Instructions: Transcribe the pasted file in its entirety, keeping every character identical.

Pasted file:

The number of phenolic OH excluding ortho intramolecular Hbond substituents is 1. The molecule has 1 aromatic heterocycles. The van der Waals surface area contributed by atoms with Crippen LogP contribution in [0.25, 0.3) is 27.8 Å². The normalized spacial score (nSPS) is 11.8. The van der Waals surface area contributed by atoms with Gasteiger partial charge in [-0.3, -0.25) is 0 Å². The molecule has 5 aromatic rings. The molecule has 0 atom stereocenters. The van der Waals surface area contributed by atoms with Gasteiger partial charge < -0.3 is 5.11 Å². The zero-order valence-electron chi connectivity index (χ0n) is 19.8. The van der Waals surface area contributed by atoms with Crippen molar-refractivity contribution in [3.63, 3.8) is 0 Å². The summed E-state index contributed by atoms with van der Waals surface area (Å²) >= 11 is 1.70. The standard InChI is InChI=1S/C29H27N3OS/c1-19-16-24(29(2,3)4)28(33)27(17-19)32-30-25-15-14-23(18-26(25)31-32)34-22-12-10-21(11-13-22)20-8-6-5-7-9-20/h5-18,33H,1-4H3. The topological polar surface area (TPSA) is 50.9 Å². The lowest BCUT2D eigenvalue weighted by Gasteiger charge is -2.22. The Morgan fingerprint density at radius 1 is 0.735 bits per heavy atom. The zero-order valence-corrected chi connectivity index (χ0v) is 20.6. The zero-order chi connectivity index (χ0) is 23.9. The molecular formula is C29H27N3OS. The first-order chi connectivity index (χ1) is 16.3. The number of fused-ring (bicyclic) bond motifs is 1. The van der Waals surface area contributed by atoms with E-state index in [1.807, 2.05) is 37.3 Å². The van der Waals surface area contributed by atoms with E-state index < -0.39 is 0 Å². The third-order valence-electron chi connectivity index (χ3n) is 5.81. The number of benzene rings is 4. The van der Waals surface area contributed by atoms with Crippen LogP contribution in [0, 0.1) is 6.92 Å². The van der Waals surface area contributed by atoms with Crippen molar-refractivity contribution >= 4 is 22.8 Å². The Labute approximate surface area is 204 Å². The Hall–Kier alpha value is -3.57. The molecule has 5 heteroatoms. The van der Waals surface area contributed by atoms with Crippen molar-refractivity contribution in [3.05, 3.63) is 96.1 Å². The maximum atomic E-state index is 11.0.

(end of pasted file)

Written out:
The number of phenolic OH excluding ortho intramolecular Hbond substituents is 1. The molecule has 1 aromatic heterocycles. The van der Waals surface area contributed by atoms with Crippen LogP contribution in [0.25, 0.3) is 27.8 Å². The normalized spacial score (nSPS) is 11.8. The van der Waals surface area contributed by atoms with Gasteiger partial charge in [-0.3, -0.25) is 0 Å². The molecule has 5 aromatic rings. The molecule has 0 atom stereocenters. The van der Waals surface area contributed by atoms with Gasteiger partial charge < -0.3 is 5.11 Å². The zero-order valence-electron chi connectivity index (χ0n) is 19.8. The van der Waals surface area contributed by atoms with Crippen molar-refractivity contribution in [3.63, 3.8) is 0 Å². The summed E-state index contributed by atoms with van der Waals surface area (Å²) >= 11 is 1.70. The standard InChI is InChI=1S/C29H27N3OS/c1-19-16-24(29(2,3)4)28(33)27(17-19)32-30-25-15-14-23(18-26(25)31-32)34-22-12-10-21(11-13-22)20-8-6-5-7-9-20/h5-18,33H,1-4H3. The topological polar surface area (TPSA) is 50.9 Å². The lowest BCUT2D eigenvalue weighted by Gasteiger charge is -2.22. The Morgan fingerprint density at radius 1 is 0.735 bits per heavy atom. The zero-order valence-corrected chi connectivity index (χ0v) is 20.6. The zero-order chi connectivity index (χ0) is 23.9. The molecular formula is C29H27N3OS. The first-order chi connectivity index (χ1) is 16.3. The number of fused-ring (bicyclic) bond motifs is 1. The van der Waals surface area contributed by atoms with E-state index in [1.807, 2.05) is 37.3 Å². The van der Waals surface area contributed by atoms with E-state index < -0.39 is 0 Å². The third-order valence-electron chi connectivity index (χ3n) is 5.81. The number of benzene rings is 4. The van der Waals surface area contributed by atoms with Crippen LogP contribution in [0, 0.1) is 6.92 Å². The van der Waals surface area contributed by atoms with Crippen molar-refractivity contribution >= 4 is 22.8 Å². The Labute approximate surface area is 204 Å². The Hall–Kier alpha value is -3.57. The molecule has 5 heteroatoms. The van der Waals surface area contributed by atoms with Crippen molar-refractivity contribution in [3.05, 3.63) is 96.1 Å². The maximum atomic E-state index is 11.0.